18. To facilitate repeatability, what, exactly, should I share in the link I publish on

    To help your colleagues assess, repeat, and reproduce your published research, we recommend that you provide a link to a permanent package (zip-file, virtual machine, container, etc.) comprising all the sources, makefiles, external libraries, data sets, and experimental setups that went into producing the results reported on in the final, published, paper. Alternatively, you can provide a link to a "tagged" version of a public repository that corresponds to the work reported on in your paper, as long as the repository contains all the code and data needed to repeat the experiments.

    Regardless, keep in mind that code changes all the time—not only yours, but the external libraries your code depends on. To support repeatable work, it is essential that you make available all the code necessary to build your system. Concretely, instead of assuming that, years from now, a colleague will be able to apt-get a particular version of a particular library, it is much more helpful to include that library version with your packaged artifact.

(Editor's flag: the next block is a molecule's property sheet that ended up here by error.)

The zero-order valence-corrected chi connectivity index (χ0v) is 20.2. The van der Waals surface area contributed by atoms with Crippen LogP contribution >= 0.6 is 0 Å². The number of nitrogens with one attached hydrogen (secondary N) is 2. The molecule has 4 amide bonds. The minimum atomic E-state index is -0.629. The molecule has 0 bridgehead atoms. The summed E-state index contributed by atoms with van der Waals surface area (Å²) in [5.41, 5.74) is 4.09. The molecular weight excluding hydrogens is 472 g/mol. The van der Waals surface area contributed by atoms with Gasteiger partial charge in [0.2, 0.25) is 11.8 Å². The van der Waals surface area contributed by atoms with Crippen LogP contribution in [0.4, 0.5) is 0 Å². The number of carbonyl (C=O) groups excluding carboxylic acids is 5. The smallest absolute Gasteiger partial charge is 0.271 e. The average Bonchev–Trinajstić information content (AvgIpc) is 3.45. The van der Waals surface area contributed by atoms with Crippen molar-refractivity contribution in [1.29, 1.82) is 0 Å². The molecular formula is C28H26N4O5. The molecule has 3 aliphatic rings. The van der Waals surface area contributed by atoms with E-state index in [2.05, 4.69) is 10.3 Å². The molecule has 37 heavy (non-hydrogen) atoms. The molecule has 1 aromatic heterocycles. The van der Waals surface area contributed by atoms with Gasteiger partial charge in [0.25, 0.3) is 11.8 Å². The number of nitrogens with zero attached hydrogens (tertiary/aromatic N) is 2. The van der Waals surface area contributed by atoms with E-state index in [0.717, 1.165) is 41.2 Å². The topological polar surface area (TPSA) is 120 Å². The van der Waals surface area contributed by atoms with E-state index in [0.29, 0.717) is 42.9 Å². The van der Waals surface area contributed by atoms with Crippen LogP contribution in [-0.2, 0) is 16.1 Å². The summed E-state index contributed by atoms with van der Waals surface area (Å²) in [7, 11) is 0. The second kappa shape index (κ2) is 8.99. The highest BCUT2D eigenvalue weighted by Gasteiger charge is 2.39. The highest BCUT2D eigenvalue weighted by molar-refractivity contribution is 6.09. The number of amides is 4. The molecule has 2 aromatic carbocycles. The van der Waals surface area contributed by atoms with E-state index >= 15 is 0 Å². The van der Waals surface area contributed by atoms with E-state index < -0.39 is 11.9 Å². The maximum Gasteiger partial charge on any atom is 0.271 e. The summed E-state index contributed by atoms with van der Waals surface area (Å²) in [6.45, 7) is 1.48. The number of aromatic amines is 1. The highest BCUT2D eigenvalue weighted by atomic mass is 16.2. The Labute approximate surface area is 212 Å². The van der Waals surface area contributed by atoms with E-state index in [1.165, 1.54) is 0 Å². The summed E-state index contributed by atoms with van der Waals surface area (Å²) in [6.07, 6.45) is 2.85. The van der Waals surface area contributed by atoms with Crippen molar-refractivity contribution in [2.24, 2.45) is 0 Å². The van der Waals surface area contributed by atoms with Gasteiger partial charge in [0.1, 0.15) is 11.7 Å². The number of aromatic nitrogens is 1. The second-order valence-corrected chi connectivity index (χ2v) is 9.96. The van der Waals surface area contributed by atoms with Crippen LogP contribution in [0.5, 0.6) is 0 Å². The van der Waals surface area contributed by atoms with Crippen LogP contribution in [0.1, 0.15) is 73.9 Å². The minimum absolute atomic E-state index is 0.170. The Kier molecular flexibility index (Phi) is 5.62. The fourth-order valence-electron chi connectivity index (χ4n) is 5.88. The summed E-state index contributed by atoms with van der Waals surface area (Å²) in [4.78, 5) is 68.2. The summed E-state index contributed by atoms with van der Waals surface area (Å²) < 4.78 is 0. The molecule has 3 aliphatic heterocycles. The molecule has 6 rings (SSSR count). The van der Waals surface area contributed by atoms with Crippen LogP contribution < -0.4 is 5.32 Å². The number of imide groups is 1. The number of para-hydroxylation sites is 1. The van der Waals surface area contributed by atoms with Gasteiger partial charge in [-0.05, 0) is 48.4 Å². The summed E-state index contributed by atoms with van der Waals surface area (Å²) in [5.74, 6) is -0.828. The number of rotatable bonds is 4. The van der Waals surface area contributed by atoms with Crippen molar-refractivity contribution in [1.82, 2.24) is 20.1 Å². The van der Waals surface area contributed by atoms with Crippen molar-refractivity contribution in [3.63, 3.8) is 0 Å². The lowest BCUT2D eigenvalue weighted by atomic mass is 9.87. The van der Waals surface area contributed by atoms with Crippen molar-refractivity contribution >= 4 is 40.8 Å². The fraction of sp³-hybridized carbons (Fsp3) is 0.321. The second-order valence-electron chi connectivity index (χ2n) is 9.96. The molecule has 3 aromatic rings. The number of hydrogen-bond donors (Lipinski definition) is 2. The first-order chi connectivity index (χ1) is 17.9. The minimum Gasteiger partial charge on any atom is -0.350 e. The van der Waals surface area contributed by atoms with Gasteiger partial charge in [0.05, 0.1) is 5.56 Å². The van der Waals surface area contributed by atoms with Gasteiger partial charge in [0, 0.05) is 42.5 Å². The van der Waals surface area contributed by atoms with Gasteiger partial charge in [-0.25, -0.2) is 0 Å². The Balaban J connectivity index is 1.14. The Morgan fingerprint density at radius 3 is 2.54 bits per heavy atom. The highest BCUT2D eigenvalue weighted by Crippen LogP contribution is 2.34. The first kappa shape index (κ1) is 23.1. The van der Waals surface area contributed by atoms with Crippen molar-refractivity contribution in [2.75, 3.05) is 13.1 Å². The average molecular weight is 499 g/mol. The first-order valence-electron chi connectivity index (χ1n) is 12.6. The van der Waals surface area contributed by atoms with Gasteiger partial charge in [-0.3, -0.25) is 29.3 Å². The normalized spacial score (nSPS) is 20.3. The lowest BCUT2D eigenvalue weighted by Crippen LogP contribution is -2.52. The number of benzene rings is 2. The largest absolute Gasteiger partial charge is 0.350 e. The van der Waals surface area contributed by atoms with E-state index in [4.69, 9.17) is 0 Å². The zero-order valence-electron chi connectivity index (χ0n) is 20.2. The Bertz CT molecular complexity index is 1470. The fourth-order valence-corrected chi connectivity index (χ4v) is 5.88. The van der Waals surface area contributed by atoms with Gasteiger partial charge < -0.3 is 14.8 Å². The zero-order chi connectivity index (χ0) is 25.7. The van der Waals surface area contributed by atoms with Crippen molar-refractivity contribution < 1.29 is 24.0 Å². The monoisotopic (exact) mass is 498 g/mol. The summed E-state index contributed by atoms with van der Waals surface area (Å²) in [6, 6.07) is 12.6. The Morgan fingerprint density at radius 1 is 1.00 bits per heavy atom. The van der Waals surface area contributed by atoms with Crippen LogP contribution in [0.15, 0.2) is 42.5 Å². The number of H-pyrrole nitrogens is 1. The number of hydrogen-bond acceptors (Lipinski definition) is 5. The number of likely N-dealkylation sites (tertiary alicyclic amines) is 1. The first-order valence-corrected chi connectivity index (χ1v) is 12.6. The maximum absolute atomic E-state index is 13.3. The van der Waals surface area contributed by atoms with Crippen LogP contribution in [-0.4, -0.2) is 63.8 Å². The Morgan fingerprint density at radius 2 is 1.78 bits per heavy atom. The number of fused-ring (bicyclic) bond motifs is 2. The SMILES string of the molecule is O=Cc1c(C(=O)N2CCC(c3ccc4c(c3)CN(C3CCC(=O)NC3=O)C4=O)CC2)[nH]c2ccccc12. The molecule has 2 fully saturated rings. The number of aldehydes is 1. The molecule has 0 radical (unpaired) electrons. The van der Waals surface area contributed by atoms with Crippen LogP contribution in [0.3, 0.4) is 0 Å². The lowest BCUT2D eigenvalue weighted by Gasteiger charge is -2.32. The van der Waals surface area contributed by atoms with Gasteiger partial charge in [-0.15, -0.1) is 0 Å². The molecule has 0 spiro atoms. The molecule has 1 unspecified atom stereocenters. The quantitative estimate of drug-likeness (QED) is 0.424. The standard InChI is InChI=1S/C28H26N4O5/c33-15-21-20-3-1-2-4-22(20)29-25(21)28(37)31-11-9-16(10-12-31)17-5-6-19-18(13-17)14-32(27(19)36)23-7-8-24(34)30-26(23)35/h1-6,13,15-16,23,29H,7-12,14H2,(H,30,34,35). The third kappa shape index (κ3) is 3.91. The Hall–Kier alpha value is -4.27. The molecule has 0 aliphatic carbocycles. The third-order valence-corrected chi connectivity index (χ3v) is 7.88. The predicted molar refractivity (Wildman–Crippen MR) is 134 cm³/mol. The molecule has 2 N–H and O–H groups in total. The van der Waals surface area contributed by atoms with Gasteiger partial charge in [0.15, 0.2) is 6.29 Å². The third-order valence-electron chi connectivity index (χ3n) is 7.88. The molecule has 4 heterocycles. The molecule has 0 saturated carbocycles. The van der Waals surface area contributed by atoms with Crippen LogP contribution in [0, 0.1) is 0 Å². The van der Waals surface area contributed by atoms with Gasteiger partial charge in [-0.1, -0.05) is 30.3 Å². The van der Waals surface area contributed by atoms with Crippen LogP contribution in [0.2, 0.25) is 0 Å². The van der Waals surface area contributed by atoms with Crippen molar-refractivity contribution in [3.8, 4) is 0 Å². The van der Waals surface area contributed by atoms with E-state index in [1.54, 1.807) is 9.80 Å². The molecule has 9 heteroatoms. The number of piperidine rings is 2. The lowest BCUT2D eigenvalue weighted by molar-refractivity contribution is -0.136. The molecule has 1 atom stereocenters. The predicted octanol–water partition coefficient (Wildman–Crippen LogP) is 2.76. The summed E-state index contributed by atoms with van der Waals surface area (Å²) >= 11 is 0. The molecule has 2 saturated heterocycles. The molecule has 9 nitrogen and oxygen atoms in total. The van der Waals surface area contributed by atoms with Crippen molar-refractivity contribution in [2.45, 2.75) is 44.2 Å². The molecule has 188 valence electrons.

Additionally, for any software you rely on but do not include, make sure you precisely document which version you used and where it can be found: "We used gcc version 4.2.1 and library abclib version 1.2.3 which can be downloaded from" Computer scientists are notorious for overloading and there may be multiple distinct packages named the same, so it is important to be precise. (For entertainment, see how many computing projects you can find that have been named "Occam".)